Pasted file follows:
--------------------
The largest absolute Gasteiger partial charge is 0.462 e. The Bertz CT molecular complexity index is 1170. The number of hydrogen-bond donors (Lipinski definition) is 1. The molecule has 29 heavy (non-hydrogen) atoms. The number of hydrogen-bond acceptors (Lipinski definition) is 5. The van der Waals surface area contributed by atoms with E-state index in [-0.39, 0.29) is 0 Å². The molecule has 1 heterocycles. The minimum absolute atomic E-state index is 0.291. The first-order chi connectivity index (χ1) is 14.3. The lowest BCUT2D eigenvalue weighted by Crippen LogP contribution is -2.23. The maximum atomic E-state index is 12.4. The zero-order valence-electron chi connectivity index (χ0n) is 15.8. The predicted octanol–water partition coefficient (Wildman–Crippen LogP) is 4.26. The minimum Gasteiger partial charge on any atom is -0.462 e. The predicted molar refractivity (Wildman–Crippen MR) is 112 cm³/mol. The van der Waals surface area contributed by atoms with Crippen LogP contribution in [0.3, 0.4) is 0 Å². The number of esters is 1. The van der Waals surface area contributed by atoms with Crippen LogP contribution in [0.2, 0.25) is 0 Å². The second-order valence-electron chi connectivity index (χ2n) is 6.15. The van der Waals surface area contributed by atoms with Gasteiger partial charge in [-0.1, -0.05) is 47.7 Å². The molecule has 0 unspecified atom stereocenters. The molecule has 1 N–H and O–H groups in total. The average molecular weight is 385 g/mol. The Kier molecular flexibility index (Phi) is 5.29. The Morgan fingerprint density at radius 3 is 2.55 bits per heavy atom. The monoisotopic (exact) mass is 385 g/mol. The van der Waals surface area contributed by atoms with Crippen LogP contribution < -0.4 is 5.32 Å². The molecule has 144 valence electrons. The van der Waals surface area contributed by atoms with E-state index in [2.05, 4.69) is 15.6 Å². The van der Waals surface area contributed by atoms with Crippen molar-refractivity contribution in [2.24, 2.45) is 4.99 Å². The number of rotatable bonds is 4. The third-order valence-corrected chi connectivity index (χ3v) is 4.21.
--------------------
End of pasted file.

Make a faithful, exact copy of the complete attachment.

The largest absolute Gasteiger partial charge is 0.462 e. The Bertz CT molecular complexity index is 1170. The number of hydrogen-bond donors (Lipinski definition) is 1. The molecule has 29 heavy (non-hydrogen) atoms. The number of hydrogen-bond acceptors (Lipinski definition) is 5. The van der Waals surface area contributed by atoms with E-state index in [-0.39, 0.29) is 0 Å². The molecule has 1 heterocycles. The minimum absolute atomic E-state index is 0.291. The first-order chi connectivity index (χ1) is 14.3. The lowest BCUT2D eigenvalue weighted by Crippen LogP contribution is -2.23. The maximum atomic E-state index is 12.4. The zero-order valence-electron chi connectivity index (χ0n) is 15.8. The predicted octanol–water partition coefficient (Wildman–Crippen LogP) is 4.26. The minimum Gasteiger partial charge on any atom is -0.462 e. The predicted molar refractivity (Wildman–Crippen MR) is 112 cm³/mol. The van der Waals surface area contributed by atoms with Crippen LogP contribution in [0.3, 0.4) is 0 Å². The number of esters is 1. The van der Waals surface area contributed by atoms with Crippen LogP contribution in [0.2, 0.25) is 0 Å². The second-order valence-electron chi connectivity index (χ2n) is 6.15. The van der Waals surface area contributed by atoms with Gasteiger partial charge in [-0.1, -0.05) is 47.7 Å². The molecule has 0 unspecified atom stereocenters. The molecule has 1 N–H and O–H groups in total. The average molecular weight is 385 g/mol. The Kier molecular flexibility index (Phi) is 5.29. The Morgan fingerprint density at radius 3 is 2.55 bits per heavy atom. The monoisotopic (exact) mass is 385 g/mol. The van der Waals surface area contributed by atoms with Crippen LogP contribution < -0.4 is 5.32 Å². The molecule has 144 valence electrons. The van der Waals surface area contributed by atoms with E-state index in [2.05, 4.69) is 15.6 Å². The van der Waals surface area contributed by atoms with Crippen molar-refractivity contribution in [2.24, 2.45) is 4.99 Å². The number of rotatable bonds is 4. The third-order valence-corrected chi connectivity index (χ3v) is 4.21.